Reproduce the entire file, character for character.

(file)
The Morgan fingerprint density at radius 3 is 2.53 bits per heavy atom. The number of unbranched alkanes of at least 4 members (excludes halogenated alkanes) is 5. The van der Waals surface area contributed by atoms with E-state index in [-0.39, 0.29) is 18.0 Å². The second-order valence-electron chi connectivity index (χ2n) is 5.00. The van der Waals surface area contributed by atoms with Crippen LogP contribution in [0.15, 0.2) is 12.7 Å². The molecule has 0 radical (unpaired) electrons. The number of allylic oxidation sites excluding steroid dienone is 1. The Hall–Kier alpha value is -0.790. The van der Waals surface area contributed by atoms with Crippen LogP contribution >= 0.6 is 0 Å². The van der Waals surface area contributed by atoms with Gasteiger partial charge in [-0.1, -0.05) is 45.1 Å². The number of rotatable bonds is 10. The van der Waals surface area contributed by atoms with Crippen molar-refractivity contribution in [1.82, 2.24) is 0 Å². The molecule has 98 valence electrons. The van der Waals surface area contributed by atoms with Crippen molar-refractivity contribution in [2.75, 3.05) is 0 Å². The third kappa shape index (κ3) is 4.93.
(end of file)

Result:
The Morgan fingerprint density at radius 3 is 2.53 bits per heavy atom. The number of unbranched alkanes of at least 4 members (excludes halogenated alkanes) is 5. The van der Waals surface area contributed by atoms with E-state index in [-0.39, 0.29) is 18.0 Å². The second-order valence-electron chi connectivity index (χ2n) is 5.00. The van der Waals surface area contributed by atoms with Crippen LogP contribution in [0.15, 0.2) is 12.7 Å². The molecule has 0 radical (unpaired) electrons. The number of allylic oxidation sites excluding steroid dienone is 1. The Hall–Kier alpha value is -0.790. The van der Waals surface area contributed by atoms with Crippen LogP contribution >= 0.6 is 0 Å². The van der Waals surface area contributed by atoms with Gasteiger partial charge in [-0.1, -0.05) is 45.1 Å². The number of rotatable bonds is 10. The van der Waals surface area contributed by atoms with Crippen molar-refractivity contribution in [1.82, 2.24) is 0 Å². The molecule has 98 valence electrons. The van der Waals surface area contributed by atoms with Crippen molar-refractivity contribution in [2.75, 3.05) is 0 Å². The third kappa shape index (κ3) is 4.93.